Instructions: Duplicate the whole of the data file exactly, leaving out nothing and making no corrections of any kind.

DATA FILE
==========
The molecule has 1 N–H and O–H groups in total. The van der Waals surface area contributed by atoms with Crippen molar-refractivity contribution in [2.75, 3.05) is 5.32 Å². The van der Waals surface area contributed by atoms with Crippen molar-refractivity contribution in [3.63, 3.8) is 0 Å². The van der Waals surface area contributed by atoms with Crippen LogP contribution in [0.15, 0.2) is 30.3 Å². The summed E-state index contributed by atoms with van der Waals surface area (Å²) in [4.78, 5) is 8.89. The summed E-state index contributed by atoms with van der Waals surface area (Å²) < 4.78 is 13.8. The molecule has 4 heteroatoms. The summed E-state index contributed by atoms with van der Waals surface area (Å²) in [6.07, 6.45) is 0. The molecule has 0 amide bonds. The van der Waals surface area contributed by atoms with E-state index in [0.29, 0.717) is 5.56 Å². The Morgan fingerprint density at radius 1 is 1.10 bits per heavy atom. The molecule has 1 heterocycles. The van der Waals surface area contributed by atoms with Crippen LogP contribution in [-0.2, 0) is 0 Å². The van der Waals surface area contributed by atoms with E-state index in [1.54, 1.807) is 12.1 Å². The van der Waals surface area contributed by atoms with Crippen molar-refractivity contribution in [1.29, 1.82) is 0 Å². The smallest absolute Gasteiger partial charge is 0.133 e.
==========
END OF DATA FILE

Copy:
The molecule has 1 N–H and O–H groups in total. The van der Waals surface area contributed by atoms with Crippen molar-refractivity contribution in [2.75, 3.05) is 5.32 Å². The van der Waals surface area contributed by atoms with Crippen molar-refractivity contribution in [3.63, 3.8) is 0 Å². The van der Waals surface area contributed by atoms with Crippen LogP contribution in [0.15, 0.2) is 30.3 Å². The summed E-state index contributed by atoms with van der Waals surface area (Å²) in [4.78, 5) is 8.89. The summed E-state index contributed by atoms with van der Waals surface area (Å²) < 4.78 is 13.8. The molecule has 4 heteroatoms. The summed E-state index contributed by atoms with van der Waals surface area (Å²) in [6.07, 6.45) is 0. The molecule has 0 amide bonds. The van der Waals surface area contributed by atoms with E-state index in [0.29, 0.717) is 5.56 Å². The Morgan fingerprint density at radius 1 is 1.10 bits per heavy atom. The molecule has 1 heterocycles. The van der Waals surface area contributed by atoms with Crippen LogP contribution in [-0.2, 0) is 0 Å². The van der Waals surface area contributed by atoms with E-state index in [1.54, 1.807) is 12.1 Å². The van der Waals surface area contributed by atoms with Crippen molar-refractivity contribution in [1.29, 1.82) is 0 Å². The smallest absolute Gasteiger partial charge is 0.133 e.